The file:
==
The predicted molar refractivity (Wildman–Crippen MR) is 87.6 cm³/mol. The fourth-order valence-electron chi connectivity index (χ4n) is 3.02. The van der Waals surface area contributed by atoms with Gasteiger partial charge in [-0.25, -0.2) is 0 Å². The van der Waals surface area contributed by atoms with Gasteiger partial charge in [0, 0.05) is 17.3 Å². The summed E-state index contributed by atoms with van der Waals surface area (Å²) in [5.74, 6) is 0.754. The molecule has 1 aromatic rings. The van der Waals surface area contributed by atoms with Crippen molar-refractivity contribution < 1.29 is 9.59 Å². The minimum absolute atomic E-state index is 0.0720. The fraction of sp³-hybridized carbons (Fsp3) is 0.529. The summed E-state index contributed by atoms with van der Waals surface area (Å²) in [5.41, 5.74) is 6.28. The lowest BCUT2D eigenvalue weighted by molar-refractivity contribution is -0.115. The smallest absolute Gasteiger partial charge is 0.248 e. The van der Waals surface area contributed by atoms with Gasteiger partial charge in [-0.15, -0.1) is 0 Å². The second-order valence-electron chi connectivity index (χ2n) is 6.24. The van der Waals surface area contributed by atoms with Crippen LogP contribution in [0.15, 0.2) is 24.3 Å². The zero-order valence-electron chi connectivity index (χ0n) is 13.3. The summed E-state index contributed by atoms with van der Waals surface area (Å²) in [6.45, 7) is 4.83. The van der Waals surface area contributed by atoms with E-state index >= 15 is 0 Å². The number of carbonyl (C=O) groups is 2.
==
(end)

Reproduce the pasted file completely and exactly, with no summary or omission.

The predicted molar refractivity (Wildman–Crippen MR) is 87.6 cm³/mol. The fourth-order valence-electron chi connectivity index (χ4n) is 3.02. The van der Waals surface area contributed by atoms with Gasteiger partial charge in [-0.25, -0.2) is 0 Å². The van der Waals surface area contributed by atoms with Gasteiger partial charge in [0, 0.05) is 17.3 Å². The summed E-state index contributed by atoms with van der Waals surface area (Å²) in [5.74, 6) is 0.754. The molecule has 1 aromatic rings. The van der Waals surface area contributed by atoms with Crippen molar-refractivity contribution < 1.29 is 9.59 Å². The minimum absolute atomic E-state index is 0.0720. The fraction of sp³-hybridized carbons (Fsp3) is 0.529. The summed E-state index contributed by atoms with van der Waals surface area (Å²) in [5.41, 5.74) is 6.28. The lowest BCUT2D eigenvalue weighted by molar-refractivity contribution is -0.115. The smallest absolute Gasteiger partial charge is 0.248 e. The van der Waals surface area contributed by atoms with Gasteiger partial charge in [-0.15, -0.1) is 0 Å². The second-order valence-electron chi connectivity index (χ2n) is 6.24. The van der Waals surface area contributed by atoms with Crippen LogP contribution in [0.15, 0.2) is 24.3 Å². The zero-order valence-electron chi connectivity index (χ0n) is 13.3. The summed E-state index contributed by atoms with van der Waals surface area (Å²) in [6.45, 7) is 4.83. The van der Waals surface area contributed by atoms with E-state index >= 15 is 0 Å². The number of carbonyl (C=O) groups is 2.